UK automotive trade body, Society of Motor Traders and Manufacturers (SMMT) is nailing its colours firmly to the European Union (EU) mast, although it still insists reform is needed.

A highly-contentious referendum concerning whether or not Britain leaves the EU could occur as early as next year, but the SMMT maintains it is better to be inside the club rather than on the sidelines.

“Reform is needed, particularly when it comes to better regulation that supports global competitiveness,” said SMMT president, Gareth Jones. “But we must have a seat at the table to ensure this happens.

“Ultimately, the people of Britain will decide whether we stay or we go, but be assured, SMMT will make sure the view of the automotive industry is heard.”

“92% of SMMT members think their business is better off with Britain remaining in a reformed EU. They say ongoing EU membership will be crucial to their long-term investment decisions. Access to R&D funding, labour market flexibility, and the world’s largest single market are all compelling arguments to stay.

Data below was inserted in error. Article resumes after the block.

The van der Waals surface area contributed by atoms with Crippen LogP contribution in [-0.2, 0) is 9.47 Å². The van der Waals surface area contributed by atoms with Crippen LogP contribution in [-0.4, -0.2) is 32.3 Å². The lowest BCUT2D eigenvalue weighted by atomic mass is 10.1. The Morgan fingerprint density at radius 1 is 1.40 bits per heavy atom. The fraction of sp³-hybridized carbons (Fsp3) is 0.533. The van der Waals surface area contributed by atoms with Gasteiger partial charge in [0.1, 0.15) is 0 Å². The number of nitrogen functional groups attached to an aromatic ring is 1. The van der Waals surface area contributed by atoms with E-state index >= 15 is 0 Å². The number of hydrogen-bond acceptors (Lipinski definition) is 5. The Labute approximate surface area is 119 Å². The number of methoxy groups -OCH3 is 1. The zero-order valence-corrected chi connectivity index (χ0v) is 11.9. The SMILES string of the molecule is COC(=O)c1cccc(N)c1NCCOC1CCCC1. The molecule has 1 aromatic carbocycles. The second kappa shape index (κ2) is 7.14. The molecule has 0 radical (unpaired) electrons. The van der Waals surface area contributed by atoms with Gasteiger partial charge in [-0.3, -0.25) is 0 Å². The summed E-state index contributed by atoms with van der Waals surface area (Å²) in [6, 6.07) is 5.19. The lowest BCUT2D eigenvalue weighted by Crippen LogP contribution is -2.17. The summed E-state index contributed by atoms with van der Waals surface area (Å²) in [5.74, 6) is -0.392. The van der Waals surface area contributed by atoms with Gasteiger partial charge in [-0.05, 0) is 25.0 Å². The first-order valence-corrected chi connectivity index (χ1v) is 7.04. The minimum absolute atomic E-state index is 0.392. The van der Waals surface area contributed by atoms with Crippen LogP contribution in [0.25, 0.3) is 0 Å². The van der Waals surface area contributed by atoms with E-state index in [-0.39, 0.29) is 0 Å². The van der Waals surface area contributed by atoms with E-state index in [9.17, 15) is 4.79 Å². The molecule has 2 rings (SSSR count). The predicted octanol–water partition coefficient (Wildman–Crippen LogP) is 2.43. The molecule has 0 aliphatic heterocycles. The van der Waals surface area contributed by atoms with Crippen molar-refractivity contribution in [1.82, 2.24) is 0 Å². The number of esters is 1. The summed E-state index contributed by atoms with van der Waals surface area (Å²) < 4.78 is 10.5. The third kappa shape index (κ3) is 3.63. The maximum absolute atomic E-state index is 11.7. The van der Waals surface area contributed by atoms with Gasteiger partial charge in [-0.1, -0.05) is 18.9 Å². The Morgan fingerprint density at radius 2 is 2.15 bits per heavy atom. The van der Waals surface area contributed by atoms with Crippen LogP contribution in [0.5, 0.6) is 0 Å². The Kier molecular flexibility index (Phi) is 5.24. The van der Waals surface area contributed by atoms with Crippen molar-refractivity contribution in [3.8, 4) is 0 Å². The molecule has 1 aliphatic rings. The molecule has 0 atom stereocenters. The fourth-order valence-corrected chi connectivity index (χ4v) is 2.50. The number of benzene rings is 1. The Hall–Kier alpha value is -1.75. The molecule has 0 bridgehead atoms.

The issue is dividing the UK and although recent polls are showing a narrow majority in favour of leaving Brussels, automakers such as BMW, are backing Britain’s continued membership.

“Being at the table with legislative and developments in our industry is a much better place than being outside,” said BMW board member, Ian Robertson.

“With the manufacturing resources here – of which a significant amount of output gets shipped to the European Union – over 50% – that makes a very strong position to remain part of the EU.”

The SMMT president is also endorsing the equally controversial Transatlantic Trade and Investment Partnership (TTIP), deal which theEuropean Automobile Manufacturers’ Association (ACEA) says a recent study by the Peterson Institute for International Economics (PIIE) – “Gains from Harmonising US and EU Auto Regulations under the Transatlantic Trade and Investment Partnership” – concludes automotive trade could rise by 20% or more, resulting in transatlantic income gains of more than US$20bn.

“The global economy remains difficult to predict,” added Jones. “As we try to enter and grow new markets, disparity in regulatory regimes can make them inaccessible for UK businesses. This is why deals such as TTIP are crucial to our future.”